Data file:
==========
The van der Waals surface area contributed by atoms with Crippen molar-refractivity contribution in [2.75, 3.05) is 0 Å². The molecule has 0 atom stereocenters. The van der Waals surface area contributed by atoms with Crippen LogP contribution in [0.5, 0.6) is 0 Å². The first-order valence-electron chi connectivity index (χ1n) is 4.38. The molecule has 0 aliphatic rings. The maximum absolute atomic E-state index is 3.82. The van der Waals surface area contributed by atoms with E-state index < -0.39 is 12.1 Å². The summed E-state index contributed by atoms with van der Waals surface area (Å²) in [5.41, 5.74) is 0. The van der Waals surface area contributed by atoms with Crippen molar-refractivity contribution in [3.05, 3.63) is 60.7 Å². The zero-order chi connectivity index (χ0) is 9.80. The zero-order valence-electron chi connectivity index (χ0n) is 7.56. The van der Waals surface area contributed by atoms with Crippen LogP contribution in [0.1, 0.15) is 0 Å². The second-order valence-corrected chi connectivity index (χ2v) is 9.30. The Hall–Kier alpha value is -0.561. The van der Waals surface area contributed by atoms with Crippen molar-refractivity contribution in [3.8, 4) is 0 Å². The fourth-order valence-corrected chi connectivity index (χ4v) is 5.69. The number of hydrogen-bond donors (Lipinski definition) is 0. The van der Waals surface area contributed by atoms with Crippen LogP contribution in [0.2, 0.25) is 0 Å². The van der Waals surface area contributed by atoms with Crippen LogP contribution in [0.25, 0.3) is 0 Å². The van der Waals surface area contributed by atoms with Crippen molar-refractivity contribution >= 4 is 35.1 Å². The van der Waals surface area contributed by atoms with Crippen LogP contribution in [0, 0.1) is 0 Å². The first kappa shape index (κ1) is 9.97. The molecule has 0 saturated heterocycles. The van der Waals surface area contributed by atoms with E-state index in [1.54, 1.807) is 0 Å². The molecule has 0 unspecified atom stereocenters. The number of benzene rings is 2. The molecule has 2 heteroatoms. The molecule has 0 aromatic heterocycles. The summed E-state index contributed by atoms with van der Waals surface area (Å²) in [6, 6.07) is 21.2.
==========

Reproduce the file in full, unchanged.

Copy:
The van der Waals surface area contributed by atoms with Crippen molar-refractivity contribution in [2.75, 3.05) is 0 Å². The molecule has 0 atom stereocenters. The van der Waals surface area contributed by atoms with Crippen LogP contribution in [0.5, 0.6) is 0 Å². The first-order valence-electron chi connectivity index (χ1n) is 4.38. The molecule has 0 aliphatic rings. The maximum absolute atomic E-state index is 3.82. The van der Waals surface area contributed by atoms with E-state index < -0.39 is 12.1 Å². The summed E-state index contributed by atoms with van der Waals surface area (Å²) in [5.41, 5.74) is 0. The van der Waals surface area contributed by atoms with Crippen molar-refractivity contribution in [3.05, 3.63) is 60.7 Å². The zero-order chi connectivity index (χ0) is 9.80. The zero-order valence-electron chi connectivity index (χ0n) is 7.56. The van der Waals surface area contributed by atoms with Crippen LogP contribution in [0.1, 0.15) is 0 Å². The second-order valence-corrected chi connectivity index (χ2v) is 9.30. The Hall–Kier alpha value is -0.561. The van der Waals surface area contributed by atoms with Crippen molar-refractivity contribution in [3.8, 4) is 0 Å². The fourth-order valence-corrected chi connectivity index (χ4v) is 5.69. The number of hydrogen-bond donors (Lipinski definition) is 0. The van der Waals surface area contributed by atoms with Crippen LogP contribution in [0.2, 0.25) is 0 Å². The van der Waals surface area contributed by atoms with Crippen LogP contribution in [0.25, 0.3) is 0 Å². The van der Waals surface area contributed by atoms with Crippen molar-refractivity contribution >= 4 is 35.1 Å². The van der Waals surface area contributed by atoms with Crippen LogP contribution in [0, 0.1) is 0 Å². The first kappa shape index (κ1) is 9.97. The molecule has 0 saturated heterocycles. The van der Waals surface area contributed by atoms with E-state index in [1.54, 1.807) is 0 Å². The molecule has 0 unspecified atom stereocenters. The number of benzene rings is 2. The molecule has 2 heteroatoms. The molecule has 0 aromatic heterocycles. The summed E-state index contributed by atoms with van der Waals surface area (Å²) in [6, 6.07) is 21.2.